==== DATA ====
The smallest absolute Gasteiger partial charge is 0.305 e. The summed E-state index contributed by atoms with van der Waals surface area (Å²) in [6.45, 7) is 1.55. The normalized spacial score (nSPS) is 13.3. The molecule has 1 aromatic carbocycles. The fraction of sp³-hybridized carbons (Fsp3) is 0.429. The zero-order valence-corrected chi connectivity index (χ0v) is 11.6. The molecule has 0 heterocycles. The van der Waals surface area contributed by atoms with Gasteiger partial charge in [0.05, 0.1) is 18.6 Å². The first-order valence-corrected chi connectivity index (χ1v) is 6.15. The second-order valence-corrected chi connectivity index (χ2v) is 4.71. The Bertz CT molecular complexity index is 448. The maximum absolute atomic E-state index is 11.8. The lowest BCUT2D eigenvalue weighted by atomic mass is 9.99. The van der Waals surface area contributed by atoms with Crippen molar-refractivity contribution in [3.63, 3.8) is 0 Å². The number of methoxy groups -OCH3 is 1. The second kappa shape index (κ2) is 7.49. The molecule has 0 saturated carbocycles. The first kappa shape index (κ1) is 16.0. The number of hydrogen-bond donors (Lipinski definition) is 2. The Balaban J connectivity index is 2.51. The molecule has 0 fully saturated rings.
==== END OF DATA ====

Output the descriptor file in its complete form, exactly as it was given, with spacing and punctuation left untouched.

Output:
The smallest absolute Gasteiger partial charge is 0.305 e. The summed E-state index contributed by atoms with van der Waals surface area (Å²) in [6.45, 7) is 1.55. The normalized spacial score (nSPS) is 13.3. The molecule has 1 aromatic carbocycles. The fraction of sp³-hybridized carbons (Fsp3) is 0.429. The zero-order valence-corrected chi connectivity index (χ0v) is 11.6. The molecule has 0 heterocycles. The van der Waals surface area contributed by atoms with Gasteiger partial charge in [0.05, 0.1) is 18.6 Å². The first-order valence-corrected chi connectivity index (χ1v) is 6.15. The second-order valence-corrected chi connectivity index (χ2v) is 4.71. The Bertz CT molecular complexity index is 448. The maximum absolute atomic E-state index is 11.8. The lowest BCUT2D eigenvalue weighted by atomic mass is 9.99. The van der Waals surface area contributed by atoms with Crippen molar-refractivity contribution in [3.63, 3.8) is 0 Å². The number of methoxy groups -OCH3 is 1. The second kappa shape index (κ2) is 7.49. The molecule has 0 saturated carbocycles. The first kappa shape index (κ1) is 16.0. The number of hydrogen-bond donors (Lipinski definition) is 2. The Balaban J connectivity index is 2.51. The molecule has 0 fully saturated rings.